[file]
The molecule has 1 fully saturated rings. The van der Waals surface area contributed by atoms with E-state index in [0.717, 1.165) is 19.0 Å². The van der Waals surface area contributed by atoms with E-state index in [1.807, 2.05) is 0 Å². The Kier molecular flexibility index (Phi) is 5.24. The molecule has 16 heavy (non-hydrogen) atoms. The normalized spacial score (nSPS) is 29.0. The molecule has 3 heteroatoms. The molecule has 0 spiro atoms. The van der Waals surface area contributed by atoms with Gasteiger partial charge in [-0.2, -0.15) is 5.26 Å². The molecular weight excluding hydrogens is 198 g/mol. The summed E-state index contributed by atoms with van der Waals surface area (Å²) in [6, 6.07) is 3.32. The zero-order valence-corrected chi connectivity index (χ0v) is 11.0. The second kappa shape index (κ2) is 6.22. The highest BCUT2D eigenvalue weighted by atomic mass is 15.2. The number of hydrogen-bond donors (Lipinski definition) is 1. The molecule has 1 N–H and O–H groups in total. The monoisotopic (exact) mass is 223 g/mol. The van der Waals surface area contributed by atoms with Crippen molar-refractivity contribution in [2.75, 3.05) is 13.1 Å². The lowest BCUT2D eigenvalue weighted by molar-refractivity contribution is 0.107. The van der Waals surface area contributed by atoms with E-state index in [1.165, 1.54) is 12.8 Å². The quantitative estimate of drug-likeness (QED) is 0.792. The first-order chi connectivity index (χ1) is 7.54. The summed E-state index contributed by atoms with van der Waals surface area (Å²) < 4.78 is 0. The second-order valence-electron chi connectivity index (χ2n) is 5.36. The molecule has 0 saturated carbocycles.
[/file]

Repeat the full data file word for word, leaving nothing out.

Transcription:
The molecule has 1 fully saturated rings. The van der Waals surface area contributed by atoms with E-state index in [0.717, 1.165) is 19.0 Å². The van der Waals surface area contributed by atoms with E-state index in [1.807, 2.05) is 0 Å². The Kier molecular flexibility index (Phi) is 5.24. The molecule has 16 heavy (non-hydrogen) atoms. The normalized spacial score (nSPS) is 29.0. The molecule has 3 heteroatoms. The molecule has 0 spiro atoms. The van der Waals surface area contributed by atoms with Gasteiger partial charge in [-0.2, -0.15) is 5.26 Å². The molecular weight excluding hydrogens is 198 g/mol. The summed E-state index contributed by atoms with van der Waals surface area (Å²) in [6, 6.07) is 3.32. The zero-order valence-corrected chi connectivity index (χ0v) is 11.0. The second kappa shape index (κ2) is 6.22. The highest BCUT2D eigenvalue weighted by atomic mass is 15.2. The number of hydrogen-bond donors (Lipinski definition) is 1. The molecule has 1 N–H and O–H groups in total. The monoisotopic (exact) mass is 223 g/mol. The van der Waals surface area contributed by atoms with Crippen molar-refractivity contribution in [2.75, 3.05) is 13.1 Å². The lowest BCUT2D eigenvalue weighted by molar-refractivity contribution is 0.107. The van der Waals surface area contributed by atoms with E-state index in [1.165, 1.54) is 12.8 Å². The quantitative estimate of drug-likeness (QED) is 0.792. The first-order chi connectivity index (χ1) is 7.54. The summed E-state index contributed by atoms with van der Waals surface area (Å²) < 4.78 is 0. The second-order valence-electron chi connectivity index (χ2n) is 5.36. The molecule has 0 saturated carbocycles.